American Backflow Prevention Association
Southern California Chapter



How Does the RP Work?
Part One

Submitted by Jim Purzycki, Orange County Director

 
 
When we are field testing a Reduced Pressure Principle Backflow Prevention Assembly (RP), we are making a diagnostic analysis at one point in space and time. From this data, we cannot say how the assembly worked yesterday or if it will work tomorrow, only what it is doing right now. When we perform the field test we are generating data on the working of the assembly which we must compare to the minimum acceptable performance data as established in our accepted test procedure. Two (2.0) PSID is the minimum acceptable relief valve opening point, but few assemblies are designed to open at 2.0 PSID. For this reason when we get a performance value from a field test whether it be a relief valve opening point or a check valve value, we must understand what is happening in the assembly.

To understand what happens inside an RP, let us flow water through a generic RP (see illustration). An RP consists of an inlet and outlet shut-off valves, four properly located test cocks, a first and second check valve component and a relief valve component. Let us hook up our RP to a water source which produces 100PSI and begin to pressurize the assembly.

As the inlet shut-off is opened, water enters the inlet of the assembly ahead of the 1st check valve. Once in this area the water enters a relief valve sensing line. Some sensing lines are external hose or pipe and some utilize an internal passageway. The water travels through this sensing line to the elastic element in the relief valve. The elastic element is either a diaphragm or a rolling diaphragm. This pressure will build up on the elastic element which will deflect and cause the relief valve stem to compress the relief valve spring and move the relief valve disc to seal against the relief valve seat. The function of the relief valve spring is to constantly try to open the relief valve. If the pressure after the 1st check rises to where it is a minimum of 2.0 PSI less than the inlet pressure ahead of the 1st check then the 2.0 PSI loading from the relief valve spring would cause the relief valve to open. In a properly working relief valve, the opening point can be anywhere from 2.0 – 4.0 PSID depending on the manufacturer, model and size. Once the water pressure has closed the relief valve, then the pressure will increase to the next point which will cause the first check to open and allow the water to travel past the first check. The water pressure will be reduced by the amount of pressure it takes to open the first check. The 1st check of an RP can have a loading of anywhere between 5-15 PSI depending on the make, model and size. In our illustration we will assume our relief valve spring generates a 2.0 PSID and the first check spring has a 10.0 PSI Loading. Once the 1st check opens, water will travel past and pressurize the area between the 1st and 2nd checks. When this area is pressurized it will also pressurize the low pressure side of our relief valve. The higher inlet pressure (100 PSI) is placed on the high pressure side of the elastic element and the lower pressure past the 1st check (90 PSI) is placed against the low pressure side of the elastic element. Once this area between the two checks and the low pressure side of the relief valve is pressurized, the pressure will now cause the 2nd check to open. The loading of the 2nd check spring will be anywhere between 1-5 PSI depending on the make model and size. The pressure after the 2nd check will be reduced by the amount of pressure it takes to open the 2nd check. For our illustration, we will give the 2nd check a 5.0 PSI loading.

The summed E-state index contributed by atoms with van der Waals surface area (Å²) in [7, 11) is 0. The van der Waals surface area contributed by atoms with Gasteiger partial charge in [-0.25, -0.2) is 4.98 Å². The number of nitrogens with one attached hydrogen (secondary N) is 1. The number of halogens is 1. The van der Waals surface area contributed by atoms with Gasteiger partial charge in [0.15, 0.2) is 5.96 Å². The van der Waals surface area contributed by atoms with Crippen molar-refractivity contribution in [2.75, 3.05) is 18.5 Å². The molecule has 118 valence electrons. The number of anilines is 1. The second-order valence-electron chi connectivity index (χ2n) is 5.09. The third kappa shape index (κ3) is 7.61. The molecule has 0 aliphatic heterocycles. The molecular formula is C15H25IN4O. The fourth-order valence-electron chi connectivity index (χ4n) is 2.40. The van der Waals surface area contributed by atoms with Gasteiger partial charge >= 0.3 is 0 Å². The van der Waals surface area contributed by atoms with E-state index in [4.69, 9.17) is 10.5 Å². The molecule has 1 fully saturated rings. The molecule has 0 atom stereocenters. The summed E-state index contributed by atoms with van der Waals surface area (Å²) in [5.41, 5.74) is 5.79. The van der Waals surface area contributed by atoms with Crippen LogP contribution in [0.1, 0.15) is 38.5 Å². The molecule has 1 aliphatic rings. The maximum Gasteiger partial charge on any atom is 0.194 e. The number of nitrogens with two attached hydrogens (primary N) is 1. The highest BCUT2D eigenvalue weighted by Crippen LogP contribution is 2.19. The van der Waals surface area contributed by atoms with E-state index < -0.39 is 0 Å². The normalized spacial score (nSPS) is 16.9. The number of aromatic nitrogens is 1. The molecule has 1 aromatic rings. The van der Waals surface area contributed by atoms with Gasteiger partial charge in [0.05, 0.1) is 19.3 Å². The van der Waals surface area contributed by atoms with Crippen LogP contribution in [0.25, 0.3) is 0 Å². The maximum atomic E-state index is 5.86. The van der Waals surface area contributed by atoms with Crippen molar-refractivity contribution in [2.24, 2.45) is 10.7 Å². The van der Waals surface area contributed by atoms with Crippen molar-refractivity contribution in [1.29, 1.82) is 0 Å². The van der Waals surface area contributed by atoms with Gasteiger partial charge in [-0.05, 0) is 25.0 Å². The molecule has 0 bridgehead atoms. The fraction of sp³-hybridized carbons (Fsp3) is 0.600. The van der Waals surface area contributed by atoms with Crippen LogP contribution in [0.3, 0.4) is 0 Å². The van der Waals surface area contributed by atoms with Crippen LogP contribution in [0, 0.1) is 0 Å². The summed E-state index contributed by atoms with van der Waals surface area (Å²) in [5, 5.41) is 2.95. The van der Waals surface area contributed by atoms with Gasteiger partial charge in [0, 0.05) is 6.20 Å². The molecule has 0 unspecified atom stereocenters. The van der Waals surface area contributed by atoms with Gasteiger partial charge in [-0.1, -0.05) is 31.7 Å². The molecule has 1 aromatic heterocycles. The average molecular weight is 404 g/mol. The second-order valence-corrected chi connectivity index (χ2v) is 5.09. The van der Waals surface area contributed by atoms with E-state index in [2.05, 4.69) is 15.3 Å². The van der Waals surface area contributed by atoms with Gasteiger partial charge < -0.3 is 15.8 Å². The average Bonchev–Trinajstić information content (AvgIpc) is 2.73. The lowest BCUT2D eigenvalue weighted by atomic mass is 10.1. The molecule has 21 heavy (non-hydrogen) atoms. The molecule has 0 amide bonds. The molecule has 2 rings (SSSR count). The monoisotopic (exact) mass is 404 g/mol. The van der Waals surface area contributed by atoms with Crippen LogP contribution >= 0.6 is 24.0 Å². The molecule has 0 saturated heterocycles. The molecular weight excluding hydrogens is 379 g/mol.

The inlet pressure (100PSI) of the RP in our illustration is reduced by the combined pressure load of the 1st and 2nd check spring (100 – 10 – 5 = 85 PSI) producing our downside pressure of 85 PSI. The relief valve spring is continually trying to open the relief valve which the inlet pressure is keeping closed. A properly working relief valve can only open when the pressure after the 1st check plus the relief valve opening point is greater than the inlet pressure of our RP. In our illustration the pressure past the 1st check (90 PSI) must increase to 98.1 PSI so that the value of the relief valve opening point (2.0 PSID) and the pressure after the 1st check (90 PSI) is now greater (98.1 + 2.0 ? 100 PSI) than the inlet pressure.

A properly working RP will have the relief valve pressured closed and the check valves will modulate between an opened and closed position to fill the water demand of the plumbing system. The two conditions that can cause an RP to not work in a normal condition are backpressure and backsiphonage. In the next article we will see what happens inside the RP when backpressure and backsiphonage are present.

 

 
 

 
 

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Comments to denise@socalabpa.org
Revised 06/19/2005 6:42 PM